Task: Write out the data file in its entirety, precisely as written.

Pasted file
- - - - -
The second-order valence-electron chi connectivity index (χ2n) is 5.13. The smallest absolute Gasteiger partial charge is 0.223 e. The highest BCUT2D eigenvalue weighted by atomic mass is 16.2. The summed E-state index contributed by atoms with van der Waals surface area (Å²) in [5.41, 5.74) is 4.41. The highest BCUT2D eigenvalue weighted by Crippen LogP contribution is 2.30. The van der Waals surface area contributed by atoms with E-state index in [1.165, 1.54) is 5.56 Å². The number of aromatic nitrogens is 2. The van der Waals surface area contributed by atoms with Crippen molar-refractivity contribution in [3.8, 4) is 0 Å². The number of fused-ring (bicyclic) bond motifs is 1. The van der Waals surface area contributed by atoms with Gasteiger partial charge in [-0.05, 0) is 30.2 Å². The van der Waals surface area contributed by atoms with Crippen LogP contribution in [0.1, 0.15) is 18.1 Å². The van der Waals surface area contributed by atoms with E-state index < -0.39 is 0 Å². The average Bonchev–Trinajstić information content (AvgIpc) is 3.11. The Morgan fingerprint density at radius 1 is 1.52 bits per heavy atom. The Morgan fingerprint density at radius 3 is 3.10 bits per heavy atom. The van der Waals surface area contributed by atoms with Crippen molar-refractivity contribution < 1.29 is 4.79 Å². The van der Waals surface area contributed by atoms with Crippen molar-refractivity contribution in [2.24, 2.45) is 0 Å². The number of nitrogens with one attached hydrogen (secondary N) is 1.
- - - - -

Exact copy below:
The second-order valence-electron chi connectivity index (χ2n) is 5.13. The smallest absolute Gasteiger partial charge is 0.223 e. The highest BCUT2D eigenvalue weighted by atomic mass is 16.2. The summed E-state index contributed by atoms with van der Waals surface area (Å²) in [5.41, 5.74) is 4.41. The highest BCUT2D eigenvalue weighted by Crippen LogP contribution is 2.30. The van der Waals surface area contributed by atoms with E-state index in [1.165, 1.54) is 5.56 Å². The number of aromatic nitrogens is 2. The van der Waals surface area contributed by atoms with Crippen molar-refractivity contribution in [3.8, 4) is 0 Å². The number of fused-ring (bicyclic) bond motifs is 1. The van der Waals surface area contributed by atoms with Gasteiger partial charge in [-0.05, 0) is 30.2 Å². The van der Waals surface area contributed by atoms with Crippen LogP contribution in [0.1, 0.15) is 18.1 Å². The van der Waals surface area contributed by atoms with E-state index < -0.39 is 0 Å². The average Bonchev–Trinajstić information content (AvgIpc) is 3.11. The Morgan fingerprint density at radius 1 is 1.52 bits per heavy atom. The Morgan fingerprint density at radius 3 is 3.10 bits per heavy atom. The van der Waals surface area contributed by atoms with Crippen molar-refractivity contribution < 1.29 is 4.79 Å². The van der Waals surface area contributed by atoms with Crippen molar-refractivity contribution in [2.24, 2.45) is 0 Å². The number of nitrogens with one attached hydrogen (secondary N) is 1.